- A Tax-Free Way to Save: the Roth IRA
- The Traditional IRA
- Catch-Up Contributions
- Will My Contribution Be Deductible?
- The Traditional IRA vs. the Roth IRA
- What Type of Assets Can You Contribute to Your IRA?
- Setting up an IRA
- Investment Considerations for Your IRA
- When Is the Best Time to Contribute?
- Spousal IRAs
- Advantages and Disadvantages of IRA Accounts
- Rollovers to Your IRA
- Converting a Traditional IRA to a Roth IRA
- Roth IRA and 401(k)
- Choosing between the Roth IRA and Other Vehicles
- Roth IRA Conversions
Except for rollover contributions (see the section Rollovers to Your IRA), all contributions to an IRA must be made in cash. No deduction is allowed for any contributions of property other than cash. Cash means currency or negotiable instruments. Once the IRA account is established, the funds can generally be invested in almost any type of investment.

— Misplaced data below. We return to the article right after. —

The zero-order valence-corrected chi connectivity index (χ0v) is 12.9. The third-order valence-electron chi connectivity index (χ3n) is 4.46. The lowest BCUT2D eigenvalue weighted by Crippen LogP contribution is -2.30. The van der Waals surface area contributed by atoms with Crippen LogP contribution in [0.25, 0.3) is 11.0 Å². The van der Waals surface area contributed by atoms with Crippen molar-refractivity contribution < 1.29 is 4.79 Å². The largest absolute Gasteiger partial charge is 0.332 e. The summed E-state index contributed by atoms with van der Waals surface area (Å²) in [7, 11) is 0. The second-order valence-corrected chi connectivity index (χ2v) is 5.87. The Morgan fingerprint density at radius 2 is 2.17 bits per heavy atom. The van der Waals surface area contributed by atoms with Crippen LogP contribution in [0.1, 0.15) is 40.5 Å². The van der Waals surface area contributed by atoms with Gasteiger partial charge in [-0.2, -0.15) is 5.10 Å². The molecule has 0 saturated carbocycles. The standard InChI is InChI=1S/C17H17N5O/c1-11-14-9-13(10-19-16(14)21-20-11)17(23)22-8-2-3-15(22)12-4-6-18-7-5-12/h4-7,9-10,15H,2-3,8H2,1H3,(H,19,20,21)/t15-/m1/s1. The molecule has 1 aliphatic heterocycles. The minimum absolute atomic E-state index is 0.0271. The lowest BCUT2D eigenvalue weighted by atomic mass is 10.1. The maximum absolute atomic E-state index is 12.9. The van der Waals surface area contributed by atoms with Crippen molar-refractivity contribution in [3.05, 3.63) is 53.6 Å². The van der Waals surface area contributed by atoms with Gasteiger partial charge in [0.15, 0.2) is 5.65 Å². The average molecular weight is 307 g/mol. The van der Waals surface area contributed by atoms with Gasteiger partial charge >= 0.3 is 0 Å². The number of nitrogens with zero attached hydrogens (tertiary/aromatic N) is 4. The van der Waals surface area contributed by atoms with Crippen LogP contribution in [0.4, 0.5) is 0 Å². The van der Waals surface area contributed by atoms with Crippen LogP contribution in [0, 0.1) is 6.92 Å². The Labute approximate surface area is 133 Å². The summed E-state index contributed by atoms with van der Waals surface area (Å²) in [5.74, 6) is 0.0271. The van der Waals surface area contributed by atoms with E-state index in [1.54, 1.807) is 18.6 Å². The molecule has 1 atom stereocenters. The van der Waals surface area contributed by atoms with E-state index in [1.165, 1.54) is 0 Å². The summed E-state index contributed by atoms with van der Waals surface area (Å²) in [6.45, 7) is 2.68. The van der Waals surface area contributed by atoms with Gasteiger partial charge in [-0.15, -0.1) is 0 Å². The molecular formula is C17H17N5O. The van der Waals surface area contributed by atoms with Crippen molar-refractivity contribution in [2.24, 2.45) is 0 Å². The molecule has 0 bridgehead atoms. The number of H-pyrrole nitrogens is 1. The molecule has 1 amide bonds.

IMPORTANT NOTE: An IRA cannot be invested in collectibles. Collectibles include any work of art, rug, antique, gem, stamp, coins (other than certain gold or silver coins issued by the U.S. and certain state-issued coins), alcoholic beverages (such as vintage wines), musical instruments, historical objects, or any other item the IRS deems to be a collectible.